If after the preceding discussion one still wishes to stretch the SOA 2003 to insist on the language of performance, two further problems arise to render it undesirable.



Firstly, complication is caused by adding performance to the list of the multiple undefined terms in s 74, thus reducing certainty and specificity. Whilst Parliament still fails to issue statutory clarifications, case law should emphasise determining parameters of the terms already in s 74, rather than defining the new term of performance.

Moreover, if performance is a discrete category of deceptions that can vitiate consent under s 74, defining it in terms of ejaculation essentially makes this a conclusive presumption against consent. This is because, wherever there is deception as to ejaculation, this will be deemed a deception as to performance; and wherever there is deception as to performance, there is automatic vitiation of consent under s 74. This begs the question of why deception as to ejaculation is treated under s 74 and not under nature in s 76(2)(a). It seems arbitrary that ejaculation within C is not already considered part of the nature of sexual intercourse, given that artificial means such as condoms and early withdrawal are required to prevent it. The nature of sexual intercourse therefore ought to be defined as the physical act itself, coupled with sexual intention.

Admittedly, this argument could be construed too broadly. Krebs argues that ‘the deposition of sperm inside the female body is an integral part of sexual intercourse in its most natural form’, meaning that in Lawrance there was deception as to an element of the physical act (depositing sperm rather than infertile ejaculate into C’s body).[20] However, this would extend the meaning of nature and physical act too far, blurring the line with the consequences of sex (as pregnancy itself is arguably ‘an integral part of sexual intercourse in its most natural form’). Therefore, the physical act of sexual intercourse should be limited to the perceptible bodily actions of both partners, which includes penetration and ejaculation and excludes fertility.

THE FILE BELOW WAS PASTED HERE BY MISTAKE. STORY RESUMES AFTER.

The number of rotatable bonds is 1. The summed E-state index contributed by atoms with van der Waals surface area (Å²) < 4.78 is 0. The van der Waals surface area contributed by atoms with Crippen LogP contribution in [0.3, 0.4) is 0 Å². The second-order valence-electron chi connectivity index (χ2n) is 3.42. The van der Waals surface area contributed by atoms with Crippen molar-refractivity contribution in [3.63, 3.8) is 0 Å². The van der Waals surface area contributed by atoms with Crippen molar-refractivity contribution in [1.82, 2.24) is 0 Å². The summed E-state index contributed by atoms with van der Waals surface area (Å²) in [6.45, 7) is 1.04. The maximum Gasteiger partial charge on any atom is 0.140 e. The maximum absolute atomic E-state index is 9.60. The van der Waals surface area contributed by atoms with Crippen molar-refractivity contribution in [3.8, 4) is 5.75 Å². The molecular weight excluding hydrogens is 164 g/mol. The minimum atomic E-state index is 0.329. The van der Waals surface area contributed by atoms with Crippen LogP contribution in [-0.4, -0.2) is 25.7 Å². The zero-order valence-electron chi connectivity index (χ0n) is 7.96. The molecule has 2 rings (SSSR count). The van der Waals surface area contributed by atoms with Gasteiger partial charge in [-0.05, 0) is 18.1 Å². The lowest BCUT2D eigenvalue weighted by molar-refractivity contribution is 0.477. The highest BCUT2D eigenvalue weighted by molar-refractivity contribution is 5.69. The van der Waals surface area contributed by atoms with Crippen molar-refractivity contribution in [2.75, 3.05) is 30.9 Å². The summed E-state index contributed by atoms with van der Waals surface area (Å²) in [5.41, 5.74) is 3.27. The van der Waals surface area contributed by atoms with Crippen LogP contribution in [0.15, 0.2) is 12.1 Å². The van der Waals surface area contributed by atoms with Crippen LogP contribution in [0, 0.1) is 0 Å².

Although this change in the scope of s 76 is evidently justifiable for the reasons above, it would likely have to come from Parliament, as the Court’s stance is to keep the scope of s 76 as narrow as possible.[21]



In conclusion, while in certain cases a distinction between deceptions as to nature and those to performance may be observed, it is unjustified by authority and undesirable in practice and principle. Therefore, the language of performance ought to be removed from the law of sexual offences. Instead, the scope of the nature of sexual intercourse under s 76(2)(a) ought to be extended by Parliament to include ejaculation.


[1] Second-year undergraduate law student at Lincoln College, University of Oxford. I would like to thank the Editors of the OUULB for their helpful comments on this piece, though all remaining errors are mine alone. I can be reached at and welcome any feedback.

2 Sexual Offences Act 2003, s 74, emphasis mine.

3 Sexual Offences Act 2003, s 76(2)(a).

4 R v Lawrance (Jacob) [2020] EWCA Crim 971.

[5] R (Monica) v Director of Public Prosecutions [2019] QB 1019.

[6] ibid [80].

7 R v Flattery (1877) 2 QBD 410; R v Williams [1923] 1 KB 340.

8 Assange v Swedish Prosecution Authority [2011] EWHC 2849.

[9] R(F) v DPP [2014] QB 581.

10 Assange (n 8) [85]-[87]; R(F) v DPP (n 9) [21].

[11] A situation where C is aware of sexual intention but deceived as to penetration could arise where D deceives C that they are engaging in non-penetrative sexual acts, when really it involves penetration without C’s knowledge.

12 Lawrance (Jacob) (n 4) [37].

13 Jonathan Rogers, ‘R v Lawrance – the Right Outcome’ (2020) 8 Arch Rev 2020 4, 5.

14 Lawrance (Jacob) (n 4) [29]; Monica (n 5) [72].

15 Assange (n 8) [87].

16 R(F) v DPP (n 9) [25].

17 R v Jheeta [2007] EWCA Crim 1699.

[18] Karl Laird, ‘Rapist or rogue? Deception, consent and the Sexual Offences Act 2003’ (2014) 7 Crim LR 492, 502.

[19] Jheeta (n 17) [29]. This argument is also advanced in John Spencer, ‘Three new cases on consent’ (2007) 66 CLJ 490, 492.

20 Beatrice Krebs, ‘Rape, Consent and a Lie about Fertility’ (2020) 84 J Crim L 622, 625.

[21] Assange (n 8) [87], [90].